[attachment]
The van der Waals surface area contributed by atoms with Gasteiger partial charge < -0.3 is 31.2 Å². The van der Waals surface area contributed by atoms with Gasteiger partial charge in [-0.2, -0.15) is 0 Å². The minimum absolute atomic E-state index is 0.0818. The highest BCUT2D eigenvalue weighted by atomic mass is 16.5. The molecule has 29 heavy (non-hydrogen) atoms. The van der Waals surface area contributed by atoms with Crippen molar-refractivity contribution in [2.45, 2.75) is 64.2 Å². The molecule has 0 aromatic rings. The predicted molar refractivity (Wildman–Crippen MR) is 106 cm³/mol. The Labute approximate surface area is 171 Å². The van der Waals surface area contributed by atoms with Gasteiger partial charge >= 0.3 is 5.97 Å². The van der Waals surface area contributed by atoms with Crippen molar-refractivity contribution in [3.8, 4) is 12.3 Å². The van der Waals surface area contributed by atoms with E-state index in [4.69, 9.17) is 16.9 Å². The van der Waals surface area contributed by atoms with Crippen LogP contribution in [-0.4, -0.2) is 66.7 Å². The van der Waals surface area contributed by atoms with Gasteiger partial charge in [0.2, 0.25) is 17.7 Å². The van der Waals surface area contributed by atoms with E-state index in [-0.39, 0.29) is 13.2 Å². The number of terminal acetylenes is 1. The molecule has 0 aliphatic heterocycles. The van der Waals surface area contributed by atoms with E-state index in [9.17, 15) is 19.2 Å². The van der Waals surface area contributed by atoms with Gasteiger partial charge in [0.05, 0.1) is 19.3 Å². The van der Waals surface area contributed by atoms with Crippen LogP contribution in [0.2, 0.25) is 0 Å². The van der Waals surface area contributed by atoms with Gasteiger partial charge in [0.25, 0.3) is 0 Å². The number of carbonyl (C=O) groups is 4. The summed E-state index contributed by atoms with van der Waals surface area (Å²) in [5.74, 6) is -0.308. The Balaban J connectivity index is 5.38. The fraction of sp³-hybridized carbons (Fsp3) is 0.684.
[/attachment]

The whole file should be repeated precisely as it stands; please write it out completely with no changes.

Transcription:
The van der Waals surface area contributed by atoms with Gasteiger partial charge < -0.3 is 31.2 Å². The van der Waals surface area contributed by atoms with Gasteiger partial charge in [-0.2, -0.15) is 0 Å². The minimum absolute atomic E-state index is 0.0818. The highest BCUT2D eigenvalue weighted by atomic mass is 16.5. The molecule has 29 heavy (non-hydrogen) atoms. The van der Waals surface area contributed by atoms with Crippen molar-refractivity contribution in [2.45, 2.75) is 64.2 Å². The molecule has 0 aromatic rings. The predicted molar refractivity (Wildman–Crippen MR) is 106 cm³/mol. The Labute approximate surface area is 171 Å². The van der Waals surface area contributed by atoms with Gasteiger partial charge >= 0.3 is 5.97 Å². The van der Waals surface area contributed by atoms with Crippen molar-refractivity contribution in [3.8, 4) is 12.3 Å². The van der Waals surface area contributed by atoms with E-state index in [4.69, 9.17) is 16.9 Å². The van der Waals surface area contributed by atoms with Crippen LogP contribution in [-0.4, -0.2) is 66.7 Å². The van der Waals surface area contributed by atoms with Gasteiger partial charge in [0.2, 0.25) is 17.7 Å². The van der Waals surface area contributed by atoms with E-state index in [-0.39, 0.29) is 13.2 Å². The number of terminal acetylenes is 1. The molecule has 0 aliphatic heterocycles. The van der Waals surface area contributed by atoms with E-state index in [9.17, 15) is 19.2 Å². The van der Waals surface area contributed by atoms with Gasteiger partial charge in [0.05, 0.1) is 19.3 Å². The van der Waals surface area contributed by atoms with Crippen LogP contribution in [0.2, 0.25) is 0 Å². The van der Waals surface area contributed by atoms with Gasteiger partial charge in [0.25, 0.3) is 0 Å². The number of carbonyl (C=O) groups is 4. The summed E-state index contributed by atoms with van der Waals surface area (Å²) in [5.74, 6) is -0.308. The Balaban J connectivity index is 5.38. The fraction of sp³-hybridized carbons (Fsp3) is 0.684.